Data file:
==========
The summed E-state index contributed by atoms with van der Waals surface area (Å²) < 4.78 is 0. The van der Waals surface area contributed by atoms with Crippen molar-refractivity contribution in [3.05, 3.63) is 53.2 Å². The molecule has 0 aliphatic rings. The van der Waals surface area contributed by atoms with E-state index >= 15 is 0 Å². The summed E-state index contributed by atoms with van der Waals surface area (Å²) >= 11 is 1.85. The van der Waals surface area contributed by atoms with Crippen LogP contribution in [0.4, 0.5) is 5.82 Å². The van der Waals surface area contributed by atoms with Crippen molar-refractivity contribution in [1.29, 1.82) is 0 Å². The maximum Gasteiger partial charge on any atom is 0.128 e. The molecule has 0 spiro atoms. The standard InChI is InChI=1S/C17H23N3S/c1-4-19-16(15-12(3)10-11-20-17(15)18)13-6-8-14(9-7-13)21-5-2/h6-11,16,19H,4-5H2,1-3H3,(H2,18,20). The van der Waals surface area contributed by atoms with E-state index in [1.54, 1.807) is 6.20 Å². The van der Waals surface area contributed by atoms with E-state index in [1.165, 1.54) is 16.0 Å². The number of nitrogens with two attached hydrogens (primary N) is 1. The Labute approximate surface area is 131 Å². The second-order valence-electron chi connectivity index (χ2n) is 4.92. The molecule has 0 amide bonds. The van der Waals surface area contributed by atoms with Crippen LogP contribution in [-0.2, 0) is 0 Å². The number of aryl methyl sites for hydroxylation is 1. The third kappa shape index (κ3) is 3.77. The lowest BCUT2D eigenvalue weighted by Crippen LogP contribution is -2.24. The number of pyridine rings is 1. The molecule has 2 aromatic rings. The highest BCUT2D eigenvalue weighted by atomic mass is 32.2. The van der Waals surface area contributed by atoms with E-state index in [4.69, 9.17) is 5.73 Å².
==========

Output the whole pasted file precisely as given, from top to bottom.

The summed E-state index contributed by atoms with van der Waals surface area (Å²) < 4.78 is 0. The van der Waals surface area contributed by atoms with Crippen molar-refractivity contribution in [3.05, 3.63) is 53.2 Å². The molecule has 0 aliphatic rings. The van der Waals surface area contributed by atoms with E-state index >= 15 is 0 Å². The summed E-state index contributed by atoms with van der Waals surface area (Å²) >= 11 is 1.85. The van der Waals surface area contributed by atoms with Crippen LogP contribution in [0.4, 0.5) is 5.82 Å². The van der Waals surface area contributed by atoms with Crippen molar-refractivity contribution in [1.29, 1.82) is 0 Å². The maximum Gasteiger partial charge on any atom is 0.128 e. The molecule has 0 spiro atoms. The standard InChI is InChI=1S/C17H23N3S/c1-4-19-16(15-12(3)10-11-20-17(15)18)13-6-8-14(9-7-13)21-5-2/h6-11,16,19H,4-5H2,1-3H3,(H2,18,20). The van der Waals surface area contributed by atoms with E-state index in [1.54, 1.807) is 6.20 Å². The van der Waals surface area contributed by atoms with E-state index in [1.165, 1.54) is 16.0 Å². The number of nitrogens with two attached hydrogens (primary N) is 1. The Labute approximate surface area is 131 Å². The second-order valence-electron chi connectivity index (χ2n) is 4.92. The molecule has 0 amide bonds. The van der Waals surface area contributed by atoms with Crippen LogP contribution in [-0.2, 0) is 0 Å². The number of aryl methyl sites for hydroxylation is 1. The third kappa shape index (κ3) is 3.77. The lowest BCUT2D eigenvalue weighted by Crippen LogP contribution is -2.24. The number of pyridine rings is 1. The molecule has 2 aromatic rings. The highest BCUT2D eigenvalue weighted by atomic mass is 32.2. The van der Waals surface area contributed by atoms with E-state index in [4.69, 9.17) is 5.73 Å².